Published by the Cabinet office on 31 May 2011, the UK Government Construction Strategy announced its intention to require collaborative 3D BIM on its projects by 2016. Essentially, the objective of the programme is to reduce capital cost and the carbon burden from the construction and operation of the built environment by 20%. BIM is central to this, with the idea being that it will unlock new, more efficient ways of working at all stages of the project life-cycle.
So with the UK mandate looming ever closer, has the UK market implemented BIM to a larger extent than Ireland? “Not as much as it may appear. There is a lot of information being made available in the UK and various standards being published, but it’s a high level approach with a lack of practical implementation advice,” says Simon Lovegrove, Product Solutions Director at Exactal. “Although large firms are investing heavily, at practitioner level a lot of people still aren’t on board yet. Still, the impetus is certainly growing. In Ireland we’ve seen more of a grass-roots movement and there are some firms using BIM at a very sophisticated level, driven by client demand on key projects. But it is not widespread and in the absence of a co-ordinated lead or direction, Ireland could fall further behind.”
Exactal develops estimating software for the construction industry and, more specifically, to integrate the estimating process with CAD drawing files. Their BIM & 2D estimating software, called CostX, allows the user to view and takeoff from 3D models / BIM and it also supports 5D BIM using information from the model live-linked to user-defined rate libraries and workbooks. The firm has a strong customer base in Ireland amongst QS firms and contractors. “A notable trait is their high level of intellectual curiosity and wanting to push the software to its limits. Some of our top worldwide CostX super-users are Irish and they are using CostX so effectively that one US client on a highly complex BIM project in Ireland contacted us and bought CostX as well!”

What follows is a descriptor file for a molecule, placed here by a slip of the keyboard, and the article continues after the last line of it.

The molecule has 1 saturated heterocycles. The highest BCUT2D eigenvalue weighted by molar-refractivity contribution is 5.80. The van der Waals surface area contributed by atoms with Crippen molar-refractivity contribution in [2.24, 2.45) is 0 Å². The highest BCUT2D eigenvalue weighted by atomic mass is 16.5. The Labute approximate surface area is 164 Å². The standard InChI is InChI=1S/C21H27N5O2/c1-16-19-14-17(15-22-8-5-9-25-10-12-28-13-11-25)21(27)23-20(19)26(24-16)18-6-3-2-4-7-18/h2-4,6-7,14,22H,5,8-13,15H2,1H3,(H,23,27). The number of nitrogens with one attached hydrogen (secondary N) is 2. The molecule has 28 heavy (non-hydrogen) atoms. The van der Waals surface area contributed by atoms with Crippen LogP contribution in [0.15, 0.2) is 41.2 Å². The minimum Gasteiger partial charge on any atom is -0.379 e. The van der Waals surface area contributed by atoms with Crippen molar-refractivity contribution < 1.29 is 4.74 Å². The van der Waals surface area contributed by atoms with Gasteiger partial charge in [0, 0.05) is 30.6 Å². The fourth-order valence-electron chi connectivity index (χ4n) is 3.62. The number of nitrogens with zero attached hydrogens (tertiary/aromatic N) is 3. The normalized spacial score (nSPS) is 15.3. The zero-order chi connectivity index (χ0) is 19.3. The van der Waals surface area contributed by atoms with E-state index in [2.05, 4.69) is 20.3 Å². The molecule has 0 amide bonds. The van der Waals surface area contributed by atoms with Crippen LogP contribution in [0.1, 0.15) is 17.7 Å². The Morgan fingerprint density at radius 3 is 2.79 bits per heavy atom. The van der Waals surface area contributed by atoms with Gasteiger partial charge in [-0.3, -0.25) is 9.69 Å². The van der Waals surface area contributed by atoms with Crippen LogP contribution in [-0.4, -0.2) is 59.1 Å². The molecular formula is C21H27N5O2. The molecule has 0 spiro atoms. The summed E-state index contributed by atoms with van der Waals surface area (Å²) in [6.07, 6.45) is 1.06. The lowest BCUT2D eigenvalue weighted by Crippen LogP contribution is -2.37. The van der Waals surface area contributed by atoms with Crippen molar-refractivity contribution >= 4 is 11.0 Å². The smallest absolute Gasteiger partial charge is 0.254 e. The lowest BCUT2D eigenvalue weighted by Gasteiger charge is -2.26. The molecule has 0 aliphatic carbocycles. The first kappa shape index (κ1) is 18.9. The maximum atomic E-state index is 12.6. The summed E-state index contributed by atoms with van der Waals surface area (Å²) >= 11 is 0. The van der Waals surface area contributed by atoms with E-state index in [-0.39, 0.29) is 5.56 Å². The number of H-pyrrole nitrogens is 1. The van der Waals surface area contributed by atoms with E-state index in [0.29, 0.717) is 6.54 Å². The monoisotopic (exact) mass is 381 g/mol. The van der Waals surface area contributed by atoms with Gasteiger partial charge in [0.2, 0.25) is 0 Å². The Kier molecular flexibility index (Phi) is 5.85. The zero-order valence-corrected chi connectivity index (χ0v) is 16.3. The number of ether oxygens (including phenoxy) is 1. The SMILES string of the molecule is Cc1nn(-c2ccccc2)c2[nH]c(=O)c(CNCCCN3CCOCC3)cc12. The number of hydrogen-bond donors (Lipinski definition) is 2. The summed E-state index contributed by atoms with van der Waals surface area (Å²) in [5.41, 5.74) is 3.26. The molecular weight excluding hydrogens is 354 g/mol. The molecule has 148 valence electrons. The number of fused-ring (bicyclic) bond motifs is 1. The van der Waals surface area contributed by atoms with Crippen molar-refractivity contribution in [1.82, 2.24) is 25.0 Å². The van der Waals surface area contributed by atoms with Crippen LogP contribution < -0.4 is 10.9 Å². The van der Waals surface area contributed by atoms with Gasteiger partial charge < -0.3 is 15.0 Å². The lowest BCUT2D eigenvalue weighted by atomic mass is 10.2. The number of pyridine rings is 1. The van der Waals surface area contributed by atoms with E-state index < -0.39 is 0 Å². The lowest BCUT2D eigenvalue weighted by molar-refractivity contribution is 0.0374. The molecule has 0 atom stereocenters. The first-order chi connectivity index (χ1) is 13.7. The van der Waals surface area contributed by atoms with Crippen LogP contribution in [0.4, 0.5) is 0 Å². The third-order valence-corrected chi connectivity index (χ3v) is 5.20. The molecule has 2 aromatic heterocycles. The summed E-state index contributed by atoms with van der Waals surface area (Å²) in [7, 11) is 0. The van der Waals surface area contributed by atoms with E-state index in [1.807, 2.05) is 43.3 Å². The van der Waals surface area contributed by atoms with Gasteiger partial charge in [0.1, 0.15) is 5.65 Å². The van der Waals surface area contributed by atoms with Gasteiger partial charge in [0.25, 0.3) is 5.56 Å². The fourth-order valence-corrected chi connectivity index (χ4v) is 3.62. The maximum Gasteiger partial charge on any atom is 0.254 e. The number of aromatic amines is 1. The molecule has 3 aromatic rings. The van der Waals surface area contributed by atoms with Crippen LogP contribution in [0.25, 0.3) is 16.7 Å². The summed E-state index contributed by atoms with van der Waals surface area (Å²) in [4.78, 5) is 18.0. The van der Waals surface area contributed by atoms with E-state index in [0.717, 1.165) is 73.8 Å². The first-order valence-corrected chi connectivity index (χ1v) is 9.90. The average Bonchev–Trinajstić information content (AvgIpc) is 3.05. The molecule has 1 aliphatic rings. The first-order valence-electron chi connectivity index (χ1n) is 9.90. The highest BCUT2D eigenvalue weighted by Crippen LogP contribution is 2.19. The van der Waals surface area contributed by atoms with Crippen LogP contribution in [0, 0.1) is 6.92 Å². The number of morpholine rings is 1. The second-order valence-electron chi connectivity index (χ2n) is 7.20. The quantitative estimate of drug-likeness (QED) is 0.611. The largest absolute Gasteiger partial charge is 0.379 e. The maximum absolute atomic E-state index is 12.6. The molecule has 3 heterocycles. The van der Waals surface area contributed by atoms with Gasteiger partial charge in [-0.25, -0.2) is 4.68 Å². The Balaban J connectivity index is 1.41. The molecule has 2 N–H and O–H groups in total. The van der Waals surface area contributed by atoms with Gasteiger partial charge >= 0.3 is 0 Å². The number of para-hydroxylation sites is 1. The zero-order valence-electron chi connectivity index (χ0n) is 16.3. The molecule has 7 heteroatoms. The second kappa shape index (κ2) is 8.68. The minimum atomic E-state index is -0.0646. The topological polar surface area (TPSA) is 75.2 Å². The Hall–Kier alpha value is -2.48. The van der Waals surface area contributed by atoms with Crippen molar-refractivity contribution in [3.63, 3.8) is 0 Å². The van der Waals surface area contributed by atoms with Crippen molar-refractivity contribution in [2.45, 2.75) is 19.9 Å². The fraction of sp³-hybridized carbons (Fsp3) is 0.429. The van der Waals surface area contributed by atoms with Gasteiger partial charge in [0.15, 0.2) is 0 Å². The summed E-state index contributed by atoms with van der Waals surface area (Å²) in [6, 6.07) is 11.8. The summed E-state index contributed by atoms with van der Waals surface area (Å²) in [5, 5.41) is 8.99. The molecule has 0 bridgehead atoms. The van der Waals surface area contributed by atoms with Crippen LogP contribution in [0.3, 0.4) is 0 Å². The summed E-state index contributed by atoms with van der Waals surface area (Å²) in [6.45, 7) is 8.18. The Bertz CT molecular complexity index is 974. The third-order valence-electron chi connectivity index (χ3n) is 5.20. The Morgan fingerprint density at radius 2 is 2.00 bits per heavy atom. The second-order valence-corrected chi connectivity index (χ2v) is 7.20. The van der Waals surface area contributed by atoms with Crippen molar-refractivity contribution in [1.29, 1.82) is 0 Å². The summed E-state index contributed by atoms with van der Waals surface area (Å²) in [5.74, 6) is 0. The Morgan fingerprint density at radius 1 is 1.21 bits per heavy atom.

Demand for BIM software is on the up but it’s not a done deal, says Simon. “There’s general acceptance of the theoretical benefits of BIM but there is concern that it may not be as broadly applicable as its portrayed. A significant proportion of the industry particularly in the SME area is unconvinced that it is relevant to them. Also, QS’s and Estimators are canny people and they tend to be sceptical about anything that might be perceived as a fashion or fad. It’s human nature for people to ask the question ‘what’s in it for me?’ and until they get a good answer they won’t engage.”
Simon believes that the biggest stumbling block to BIM is training and education. “In Ireland, more knowledge is needed. The lack of a government or industry lead in terms of setting standards will also become more of an issue. In both Ireland and the UK, at practitioner level there tends to be a common perception that ‘BIM doesn’t really apply to me’ as it is seen as something that big firms do on big projects. This is probably a bigger issue in Ireland where there would be a higher proportion of smaller firms.” Simon believes the hardware, software and training costs are also seen as a major issue, together with a general fear of the unknown.
The BIM mandate has created an imperative, but the actual catalyst for change in the UK has been the successful initiatives in support of the mandate, especially the work of the BIM Task Group, says Simon. “The Irish market would benefit from a similar body or forum of key stakeholders to implement a whole-of-industry approach to BIM. On the other hand, the UK BIM environment is quite formalised and there is a lack of practical, day-to-day procedural advice which would assist SMEs in particular to better engage with BIM. This could be addressed in Ireland to achieve a better balance between theory and practice.”
A co-ordinated approach is key to successful industry wide implementation. “This would need to be guided by a government or industry body with defined terms of reference in areas such as education and training, codes and standards, object libraries and regulatory frameworks. Also a forum for participation by practitioners to share lessons learnt and publish case studies would be a huge help.” www.exactal.com